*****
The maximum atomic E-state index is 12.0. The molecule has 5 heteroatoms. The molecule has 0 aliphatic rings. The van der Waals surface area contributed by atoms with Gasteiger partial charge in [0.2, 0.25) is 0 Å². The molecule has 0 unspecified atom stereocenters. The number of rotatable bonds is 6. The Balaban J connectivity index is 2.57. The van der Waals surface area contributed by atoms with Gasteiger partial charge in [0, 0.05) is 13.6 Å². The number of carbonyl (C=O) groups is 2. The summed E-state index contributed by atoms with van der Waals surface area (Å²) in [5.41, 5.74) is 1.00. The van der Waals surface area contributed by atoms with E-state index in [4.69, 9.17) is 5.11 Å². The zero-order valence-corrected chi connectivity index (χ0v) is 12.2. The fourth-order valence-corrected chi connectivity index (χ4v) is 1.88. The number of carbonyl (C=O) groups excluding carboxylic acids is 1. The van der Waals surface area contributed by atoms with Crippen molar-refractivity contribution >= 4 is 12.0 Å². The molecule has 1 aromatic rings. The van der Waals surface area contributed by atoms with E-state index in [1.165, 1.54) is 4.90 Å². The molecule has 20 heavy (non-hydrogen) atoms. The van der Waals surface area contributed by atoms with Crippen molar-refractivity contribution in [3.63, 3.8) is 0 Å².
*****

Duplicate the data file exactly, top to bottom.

The maximum atomic E-state index is 12.0. The molecule has 5 heteroatoms. The molecule has 0 aliphatic rings. The van der Waals surface area contributed by atoms with Gasteiger partial charge in [0.2, 0.25) is 0 Å². The molecule has 0 unspecified atom stereocenters. The number of rotatable bonds is 6. The Balaban J connectivity index is 2.57. The van der Waals surface area contributed by atoms with Gasteiger partial charge in [0, 0.05) is 13.6 Å². The number of carbonyl (C=O) groups is 2. The summed E-state index contributed by atoms with van der Waals surface area (Å²) in [5.41, 5.74) is 1.00. The van der Waals surface area contributed by atoms with E-state index in [4.69, 9.17) is 5.11 Å². The zero-order valence-corrected chi connectivity index (χ0v) is 12.2. The fourth-order valence-corrected chi connectivity index (χ4v) is 1.88. The number of carbonyl (C=O) groups excluding carboxylic acids is 1. The van der Waals surface area contributed by atoms with Crippen molar-refractivity contribution >= 4 is 12.0 Å². The molecule has 1 aromatic rings. The van der Waals surface area contributed by atoms with E-state index in [1.165, 1.54) is 4.90 Å². The molecule has 20 heavy (non-hydrogen) atoms. The van der Waals surface area contributed by atoms with Crippen molar-refractivity contribution in [3.63, 3.8) is 0 Å².